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Supporting: Adoptive Families

How to best support your friend/family member that is going through the adoption process: Adoptive Families.

Just by reading this you are showing your love and care for your family members that are considering adoption. This process can be long, hard, and emotionally and financially taxing. In support we recommend an open heart, open mind, and no judgement. If you can follow those three recommendations you cannot go wrong in supporting you family member or friend that is considering adoption.

In the Initial Investigation Phase

This is the first stage of the adoption process. In this stage the families are potentially mourning the loss of the family they thought they would have, working through it, getting excited for adoption and then investigating what type of adoption is right for them. Be a sounding board, but do not tell them what they should do. It doesn’t matter if you have never been in the adoption community, have a cousin that was adopted or have adopted 20 children yourself. Everyone’s path to their child is their own. Remember if your family member or friend is considering adoption there is a chance they have already gone through other avenues of forming their family. Do not ask them why they don’t want their “own biological kids” and do not ask them about the path that lead them there. Celebrate this new journey with them, while offering your unwavering support and love.

In the Home Study Phase

In this phase mountains of paperwork are being completed, as well as trainings and home visits. Additionally preferences are examined and the profile book is being created. Support them in their paperwork. Ask them if there is anything you can help provide. That could mean sharing pictures with them for their profile book or potentially a reference letter. It could mean proofreading their language in their applications or just simply having a glass wine to celebrate when everything is complete. Show you are ready and willing to help but always let them come to you when they are ready to ask for that help.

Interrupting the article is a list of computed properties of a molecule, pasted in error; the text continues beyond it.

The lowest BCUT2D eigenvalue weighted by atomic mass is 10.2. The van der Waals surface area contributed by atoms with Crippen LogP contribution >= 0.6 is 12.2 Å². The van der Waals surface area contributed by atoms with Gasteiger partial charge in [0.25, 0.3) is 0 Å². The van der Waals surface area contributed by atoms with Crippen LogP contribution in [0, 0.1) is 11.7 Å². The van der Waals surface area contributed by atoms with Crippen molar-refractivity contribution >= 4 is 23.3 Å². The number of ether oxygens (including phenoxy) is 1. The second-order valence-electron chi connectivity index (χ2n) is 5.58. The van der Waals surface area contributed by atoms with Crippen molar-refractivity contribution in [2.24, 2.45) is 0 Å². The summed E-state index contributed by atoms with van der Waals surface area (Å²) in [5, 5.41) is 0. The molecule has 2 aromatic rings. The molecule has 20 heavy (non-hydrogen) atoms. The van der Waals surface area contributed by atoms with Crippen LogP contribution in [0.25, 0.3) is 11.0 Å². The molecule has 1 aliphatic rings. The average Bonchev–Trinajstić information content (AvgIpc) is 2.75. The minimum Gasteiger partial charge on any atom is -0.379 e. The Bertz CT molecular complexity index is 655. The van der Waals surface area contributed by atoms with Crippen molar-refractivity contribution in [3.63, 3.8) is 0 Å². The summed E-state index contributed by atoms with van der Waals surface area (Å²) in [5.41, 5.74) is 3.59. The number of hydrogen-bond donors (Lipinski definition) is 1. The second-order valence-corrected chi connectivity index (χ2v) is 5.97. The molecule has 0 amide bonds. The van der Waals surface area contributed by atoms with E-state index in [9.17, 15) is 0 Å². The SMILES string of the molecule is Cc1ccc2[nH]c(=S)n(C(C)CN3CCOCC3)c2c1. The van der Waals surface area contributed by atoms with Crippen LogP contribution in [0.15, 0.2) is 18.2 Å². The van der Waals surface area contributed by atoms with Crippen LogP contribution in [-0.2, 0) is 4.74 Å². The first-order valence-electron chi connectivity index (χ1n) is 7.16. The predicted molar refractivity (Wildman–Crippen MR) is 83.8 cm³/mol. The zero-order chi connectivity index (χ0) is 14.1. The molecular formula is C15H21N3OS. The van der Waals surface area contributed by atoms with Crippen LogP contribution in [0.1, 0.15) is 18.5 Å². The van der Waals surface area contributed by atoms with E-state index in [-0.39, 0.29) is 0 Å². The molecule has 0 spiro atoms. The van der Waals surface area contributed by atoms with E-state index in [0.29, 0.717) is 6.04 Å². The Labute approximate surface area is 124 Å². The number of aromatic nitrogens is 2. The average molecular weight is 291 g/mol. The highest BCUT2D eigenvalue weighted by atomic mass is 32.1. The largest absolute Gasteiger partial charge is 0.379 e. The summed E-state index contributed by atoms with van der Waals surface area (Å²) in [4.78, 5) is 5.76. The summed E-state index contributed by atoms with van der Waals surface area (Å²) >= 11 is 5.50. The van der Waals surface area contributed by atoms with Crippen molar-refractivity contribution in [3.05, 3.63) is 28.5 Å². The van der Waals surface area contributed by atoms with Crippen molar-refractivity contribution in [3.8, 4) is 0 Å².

In the Active Waiting/Matching Phase

This is the hardest, longest, and scariest phase of the adoption process. In this phase all of the paperwork has been completed, the profile books are out there ready to be presented and the adoptive families just have to wait to be chosen. They are constantly asking themselves the questions “will we ever become parents” and “when we will get that call telling us we were chosen or that the child is already here”. They do not also need to hear those questions from you. If they come to you for a shoulder to cry on because the wait is unbearably long, be that shoulder. There are so many disappointments that can happen during this phase. They could be presenting with 10 other families and not be chosen or they could be chosen and that birth family decide to parent. But also so much joy, when they are chosen, when they meet the expectant family for the first time, or see an ultrasound picture. As soon as they feel comfortable with telling their people, you will know. Let them come to you with updates about this time. When they are ready to confide in you rejoice with them and offer to help in whatever way they feel comfortable.

In the Placement Phase

This phase of the adoption process includes the adoptive family meeting their child, and possibly the birth family, for the first time. It is a beautiful, happy, but also sorrowful time. Do not ask private questions about the birth family. Do not ask why they are placing, that is not information necessary for you to have. If your family member wants to discuss the situation with you to get your feedback, then and only then can you know this child’s story. If they do not want to discuss it with you, just ask them what they need. Maybe you could set up a little sip and see baby shower, or a meal train for the new family when they arrive home.

In the Raising of the Child Phase

Simply put, this child is now a part of your family or fr-amily. Treat them as such. If you know their story, keep it to yourself. That is the child’s story to tell who they please. If they come to you asking about their adoption, you simply say “your first family loved you so much they wanted to give you a life they couldn’t provide at the time and so they chose your parents and we are so grateful”. Any other questions need to be addressed by the parents. 

All in all remember the three ways to support: open heart, open mind, and no judgment. Thank you for taking the time to read this. It shows your love of your friend or family member that is navigating this journey. They will be ever grateful and always remember your support in this time.

*The sentiments and policies expressed in this blog represent Cradle of Life Staff and/or Clients and do not necessarily reflect the sentiments or policies of all adoption agencies.